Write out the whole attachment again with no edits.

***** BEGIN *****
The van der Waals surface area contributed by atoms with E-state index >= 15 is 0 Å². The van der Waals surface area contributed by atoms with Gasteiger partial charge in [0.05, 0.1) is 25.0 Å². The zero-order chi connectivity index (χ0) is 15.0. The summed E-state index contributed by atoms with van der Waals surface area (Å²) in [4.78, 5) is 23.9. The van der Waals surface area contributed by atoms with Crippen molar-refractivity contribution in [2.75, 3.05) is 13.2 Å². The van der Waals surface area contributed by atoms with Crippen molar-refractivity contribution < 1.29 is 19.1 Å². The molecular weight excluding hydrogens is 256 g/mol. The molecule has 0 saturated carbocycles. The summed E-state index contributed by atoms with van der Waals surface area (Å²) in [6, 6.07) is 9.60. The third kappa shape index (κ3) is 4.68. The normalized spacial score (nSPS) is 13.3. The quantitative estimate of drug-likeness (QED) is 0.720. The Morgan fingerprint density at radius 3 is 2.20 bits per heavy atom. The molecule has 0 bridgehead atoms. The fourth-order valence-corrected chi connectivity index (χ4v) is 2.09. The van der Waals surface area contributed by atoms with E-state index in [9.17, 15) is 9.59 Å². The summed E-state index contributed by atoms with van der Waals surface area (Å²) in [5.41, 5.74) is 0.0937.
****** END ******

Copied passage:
The van der Waals surface area contributed by atoms with E-state index >= 15 is 0 Å². The van der Waals surface area contributed by atoms with Gasteiger partial charge in [0.05, 0.1) is 25.0 Å². The zero-order chi connectivity index (χ0) is 15.0. The summed E-state index contributed by atoms with van der Waals surface area (Å²) in [4.78, 5) is 23.9. The van der Waals surface area contributed by atoms with Crippen molar-refractivity contribution in [2.75, 3.05) is 13.2 Å². The van der Waals surface area contributed by atoms with Crippen molar-refractivity contribution < 1.29 is 19.1 Å². The molecular weight excluding hydrogens is 256 g/mol. The molecule has 0 saturated carbocycles. The summed E-state index contributed by atoms with van der Waals surface area (Å²) in [6, 6.07) is 9.60. The third kappa shape index (κ3) is 4.68. The normalized spacial score (nSPS) is 13.3. The quantitative estimate of drug-likeness (QED) is 0.720. The Morgan fingerprint density at radius 3 is 2.20 bits per heavy atom. The molecule has 0 bridgehead atoms. The fourth-order valence-corrected chi connectivity index (χ4v) is 2.09. The van der Waals surface area contributed by atoms with E-state index in [9.17, 15) is 9.59 Å². The summed E-state index contributed by atoms with van der Waals surface area (Å²) in [5.41, 5.74) is 0.0937.